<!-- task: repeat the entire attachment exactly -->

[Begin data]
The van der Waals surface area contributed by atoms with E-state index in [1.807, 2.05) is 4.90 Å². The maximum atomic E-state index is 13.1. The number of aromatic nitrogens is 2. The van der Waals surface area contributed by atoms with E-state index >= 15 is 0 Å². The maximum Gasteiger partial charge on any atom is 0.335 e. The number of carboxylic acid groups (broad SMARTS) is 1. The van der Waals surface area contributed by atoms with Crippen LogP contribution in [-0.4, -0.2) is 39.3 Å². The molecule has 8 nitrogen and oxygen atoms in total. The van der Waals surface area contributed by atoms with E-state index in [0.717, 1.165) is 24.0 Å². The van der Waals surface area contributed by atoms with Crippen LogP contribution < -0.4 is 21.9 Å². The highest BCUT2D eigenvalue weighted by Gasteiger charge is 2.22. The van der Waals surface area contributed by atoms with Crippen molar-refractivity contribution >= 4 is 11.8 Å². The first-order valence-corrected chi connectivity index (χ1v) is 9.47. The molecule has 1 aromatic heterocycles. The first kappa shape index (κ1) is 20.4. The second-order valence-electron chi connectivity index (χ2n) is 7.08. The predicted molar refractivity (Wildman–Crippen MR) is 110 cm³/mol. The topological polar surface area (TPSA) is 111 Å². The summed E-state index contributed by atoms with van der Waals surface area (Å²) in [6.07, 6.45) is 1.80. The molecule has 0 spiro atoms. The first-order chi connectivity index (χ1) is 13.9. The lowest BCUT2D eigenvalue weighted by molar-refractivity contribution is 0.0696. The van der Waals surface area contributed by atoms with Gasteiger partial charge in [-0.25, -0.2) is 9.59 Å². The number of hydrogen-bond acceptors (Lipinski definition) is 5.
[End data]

The van der Waals surface area contributed by atoms with E-state index in [1.807, 2.05) is 4.90 Å². The maximum atomic E-state index is 13.1. The number of aromatic nitrogens is 2. The van der Waals surface area contributed by atoms with E-state index >= 15 is 0 Å². The maximum Gasteiger partial charge on any atom is 0.335 e. The number of carboxylic acid groups (broad SMARTS) is 1. The van der Waals surface area contributed by atoms with Crippen LogP contribution in [-0.4, -0.2) is 39.3 Å². The molecule has 8 nitrogen and oxygen atoms in total. The van der Waals surface area contributed by atoms with E-state index in [0.717, 1.165) is 24.0 Å². The van der Waals surface area contributed by atoms with Crippen LogP contribution < -0.4 is 21.9 Å². The highest BCUT2D eigenvalue weighted by Gasteiger charge is 2.22. The van der Waals surface area contributed by atoms with Crippen molar-refractivity contribution >= 4 is 11.8 Å². The first-order valence-corrected chi connectivity index (χ1v) is 9.47. The molecule has 1 aromatic heterocycles. The first kappa shape index (κ1) is 20.4. The second-order valence-electron chi connectivity index (χ2n) is 7.08. The predicted molar refractivity (Wildman–Crippen MR) is 110 cm³/mol. The topological polar surface area (TPSA) is 111 Å². The summed E-state index contributed by atoms with van der Waals surface area (Å²) in [6.07, 6.45) is 1.80. The molecule has 0 spiro atoms. The first-order chi connectivity index (χ1) is 13.9. The lowest BCUT2D eigenvalue weighted by molar-refractivity contribution is 0.0696. The van der Waals surface area contributed by atoms with Gasteiger partial charge in [-0.25, -0.2) is 9.59 Å². The number of hydrogen-bond acceptors (Lipinski definition) is 5.